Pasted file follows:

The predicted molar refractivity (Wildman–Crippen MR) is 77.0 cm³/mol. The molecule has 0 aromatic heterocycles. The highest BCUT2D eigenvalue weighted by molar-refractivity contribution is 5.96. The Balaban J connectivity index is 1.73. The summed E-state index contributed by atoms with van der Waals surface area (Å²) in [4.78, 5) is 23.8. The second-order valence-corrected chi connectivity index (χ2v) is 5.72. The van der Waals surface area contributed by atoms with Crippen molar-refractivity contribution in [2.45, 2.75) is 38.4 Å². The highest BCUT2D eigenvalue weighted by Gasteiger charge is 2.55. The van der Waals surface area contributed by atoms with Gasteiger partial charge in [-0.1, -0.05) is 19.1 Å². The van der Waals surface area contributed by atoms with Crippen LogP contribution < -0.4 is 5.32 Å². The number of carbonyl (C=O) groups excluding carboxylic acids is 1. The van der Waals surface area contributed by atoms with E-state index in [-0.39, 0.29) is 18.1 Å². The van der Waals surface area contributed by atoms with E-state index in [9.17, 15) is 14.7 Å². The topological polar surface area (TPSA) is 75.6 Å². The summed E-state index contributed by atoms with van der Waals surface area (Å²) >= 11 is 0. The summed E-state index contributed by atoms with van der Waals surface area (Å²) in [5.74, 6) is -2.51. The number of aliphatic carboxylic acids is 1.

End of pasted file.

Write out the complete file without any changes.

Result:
The predicted molar refractivity (Wildman–Crippen MR) is 77.0 cm³/mol. The molecule has 0 aromatic heterocycles. The highest BCUT2D eigenvalue weighted by molar-refractivity contribution is 5.96. The Balaban J connectivity index is 1.73. The summed E-state index contributed by atoms with van der Waals surface area (Å²) in [4.78, 5) is 23.8. The second-order valence-corrected chi connectivity index (χ2v) is 5.72. The van der Waals surface area contributed by atoms with Crippen molar-refractivity contribution in [2.45, 2.75) is 38.4 Å². The highest BCUT2D eigenvalue weighted by Gasteiger charge is 2.55. The van der Waals surface area contributed by atoms with Gasteiger partial charge in [-0.1, -0.05) is 19.1 Å². The van der Waals surface area contributed by atoms with Crippen LogP contribution < -0.4 is 5.32 Å². The number of carbonyl (C=O) groups excluding carboxylic acids is 1. The van der Waals surface area contributed by atoms with E-state index in [-0.39, 0.29) is 18.1 Å². The van der Waals surface area contributed by atoms with E-state index in [9.17, 15) is 14.7 Å². The topological polar surface area (TPSA) is 75.6 Å². The summed E-state index contributed by atoms with van der Waals surface area (Å²) >= 11 is 0. The summed E-state index contributed by atoms with van der Waals surface area (Å²) in [5.74, 6) is -2.51. The number of aliphatic carboxylic acids is 1.